2. If you're a records custodian, it isn't permissible for you to certify that you asked the elected officials to search their own personal e-mail accounts for responsive e-mails and then produce a set of e-mails that are allegedly fully responsive to the OPRA request.  Such a certification is not based on the custodian's own personal knowledge and is therefore not allowed under OPRA.  Unless you conduct the searches yourself or supervise those searches in a meaningful way, there is no way for the requestor to know whether the records you produce constitute a complete set of the responsive records that exist. 

Wednesday, November 21, 2018

Facing lawsuit, Rutgers coughs up its separation agreement with former Athletic Director.

In his August 2, 2018 article, "Why did Rutgers pay fired AD Julie Hermann $500K more than she was owed?" Star-Ledger reporter Keith Sargeant wrote about Rutgers' refusal to provide him with the university's separation agreement with former Athletic Director Julie Hermann.  After reading the article, I had my non-profit submit an Open Public Records Act (OPRA) request for the separation agreement and then sued when Rutgers denied the request.

On September 10, 2018, Rutgers denied my non-profit access to Hermann's separation agreement for the same reason that Sargeant's request was denied: The agreement is "a personnel record, and not subject to disclosure under OPRA," Rutgers claimed.  With CJ Griffin of Hackensack as its attorney, my non-profit filed a lawsuit against Rutgers and its records custodian on September 24, 2018.  The lawsuit and exhibits are here, the brief is here and Griffin's certification and exhibits are here.

After being served with the lawsuit, Rutgers decided to disclose the separation agreement and pay Griffin $6,000 in attorney fees.  The separation agreement is on-line here.  It called for Hermann to receive payments of $175,000 as "retention compensation," $105,000 as "incentive compensation," $31,000 as an "automobile stipend," $125,000 as a "lump sum payment" and $25,000 as "attorney fees."  The agreement also called for Hermann to keep "the existence and terms of [the separation] agreement . . . strictly confidential" and provided that Hermann would have to pay Rutgers $50,000 in liquidated damages if she breached this confidentiality provision.

Thursday, November 15, 2018

OPRA suit seeks disclosure of court filings that resulted in reversal of former Hammonton school guidance supervisor's lewdness conviction.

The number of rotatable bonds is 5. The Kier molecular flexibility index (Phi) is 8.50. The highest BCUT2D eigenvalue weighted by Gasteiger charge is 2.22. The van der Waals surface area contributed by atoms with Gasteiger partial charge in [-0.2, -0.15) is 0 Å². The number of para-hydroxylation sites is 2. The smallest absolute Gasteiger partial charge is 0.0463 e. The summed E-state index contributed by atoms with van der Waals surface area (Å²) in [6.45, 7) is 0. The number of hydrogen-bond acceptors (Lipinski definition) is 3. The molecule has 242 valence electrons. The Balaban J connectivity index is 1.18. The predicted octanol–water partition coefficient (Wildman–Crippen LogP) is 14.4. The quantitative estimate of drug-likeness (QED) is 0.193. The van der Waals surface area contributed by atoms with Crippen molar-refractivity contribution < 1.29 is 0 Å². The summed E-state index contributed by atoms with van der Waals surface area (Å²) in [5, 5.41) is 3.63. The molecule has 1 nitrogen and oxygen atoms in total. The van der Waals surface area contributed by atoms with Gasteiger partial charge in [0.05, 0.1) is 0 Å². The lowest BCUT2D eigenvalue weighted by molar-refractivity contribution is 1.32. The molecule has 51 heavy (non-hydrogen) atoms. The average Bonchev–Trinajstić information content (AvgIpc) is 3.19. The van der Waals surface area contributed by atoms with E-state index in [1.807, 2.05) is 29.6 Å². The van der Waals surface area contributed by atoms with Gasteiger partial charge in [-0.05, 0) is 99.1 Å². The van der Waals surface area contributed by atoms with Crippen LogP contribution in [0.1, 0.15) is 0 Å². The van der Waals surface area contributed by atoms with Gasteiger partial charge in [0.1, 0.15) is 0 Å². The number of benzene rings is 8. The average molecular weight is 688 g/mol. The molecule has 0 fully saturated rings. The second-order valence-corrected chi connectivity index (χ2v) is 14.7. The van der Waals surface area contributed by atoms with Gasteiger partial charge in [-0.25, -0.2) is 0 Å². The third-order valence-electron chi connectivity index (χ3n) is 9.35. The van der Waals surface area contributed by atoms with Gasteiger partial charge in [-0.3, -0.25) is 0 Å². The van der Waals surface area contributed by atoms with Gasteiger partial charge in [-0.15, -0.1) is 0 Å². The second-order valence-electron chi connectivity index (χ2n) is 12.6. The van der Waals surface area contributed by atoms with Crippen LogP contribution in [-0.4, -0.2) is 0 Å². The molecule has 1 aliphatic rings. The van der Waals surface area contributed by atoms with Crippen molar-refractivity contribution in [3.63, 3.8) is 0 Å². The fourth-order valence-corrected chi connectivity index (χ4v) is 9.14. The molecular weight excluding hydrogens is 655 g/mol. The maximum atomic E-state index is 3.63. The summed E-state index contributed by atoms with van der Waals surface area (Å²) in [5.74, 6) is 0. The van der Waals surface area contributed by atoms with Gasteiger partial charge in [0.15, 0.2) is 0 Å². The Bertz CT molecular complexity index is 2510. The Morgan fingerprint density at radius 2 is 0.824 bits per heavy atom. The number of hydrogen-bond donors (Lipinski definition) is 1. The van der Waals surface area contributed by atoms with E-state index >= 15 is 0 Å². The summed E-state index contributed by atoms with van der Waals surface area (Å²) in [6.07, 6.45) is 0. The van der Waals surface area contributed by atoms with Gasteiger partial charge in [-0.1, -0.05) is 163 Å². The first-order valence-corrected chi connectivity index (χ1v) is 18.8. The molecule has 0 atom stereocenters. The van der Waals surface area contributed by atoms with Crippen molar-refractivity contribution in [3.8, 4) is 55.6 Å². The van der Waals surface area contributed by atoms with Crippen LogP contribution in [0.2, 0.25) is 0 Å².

If a person submits an Open Public Records Act (OPRA) request to a county prosecutor for records that the prosecutor filed in court, it is generally accepted that those records must be disclosed provided that the court case is not sealed.  Yet, on November 5, 2018 the non-profit I serve as executive director filed suit against the Atlantic County Prosecutor's Office (ACPO) for refusing to disclose briefs, certifications and trial court transcripts filed in a former Hammonton school guidance supervisor's court challenge to his conviction for masturbating in public.  The case against the ACPO is captioned Libertarians for Transparent Government v. Atlantic County Prosecutor's Office, Docket No. ATL-L-2684-18 and is on-line here.

By way of background, according to a May 24, 2017 Press of Atlantic City article, Michael P. Ryan was convicted in Absecon Municipal Court of masturbating in his car in the parking lot of a Hammonton laundromat on September 11, 2015 (Summons/Complaint No. 0113-S-2015-000398).  Ryan, who had worked as a guidance supervisor for the Hammonton Public School District, was suspended from his position when he was charged with lewdness--a disorderly persons offense--and was fired when he was convicted of that offense.

On May 18, 2017, Atlantic County Superior Court Judge Donna A. Taylor affirmed Ryan's municipal court conviction. Details of the facts leading up to the charge are set forth in Judge Taylor's May 18, 2017, 13-page written decision.  Judge Taylor affirmed the $506 fine, $158 costs and assessments and one-year term of probation that the municipal court imposed.

Also included in Judge Taylor's decision are details relating to another, separate lewdness charge (Summons/Complaint No. 0113-S-2016-000097) arising out of an September 20, 2015 incident where Atlantic County Prosecutor's Office Detective Michael Peterson charged Ryan with masturbating in his car in the Hammonton Discount Liquors parking lot and an Obstruction of the Administration of Law offense (Summons/Complaint No. 0113-S-2016-000098) that Peterson brought against Ryan for allegedly fleeing from the scene of the September 11, 2015 incident at the laundromat.  The municipal court found Ryan not guilty of these two charges and convicted him only of the lewdness charge that arose out of the September 11, 2015 laundromat allegation.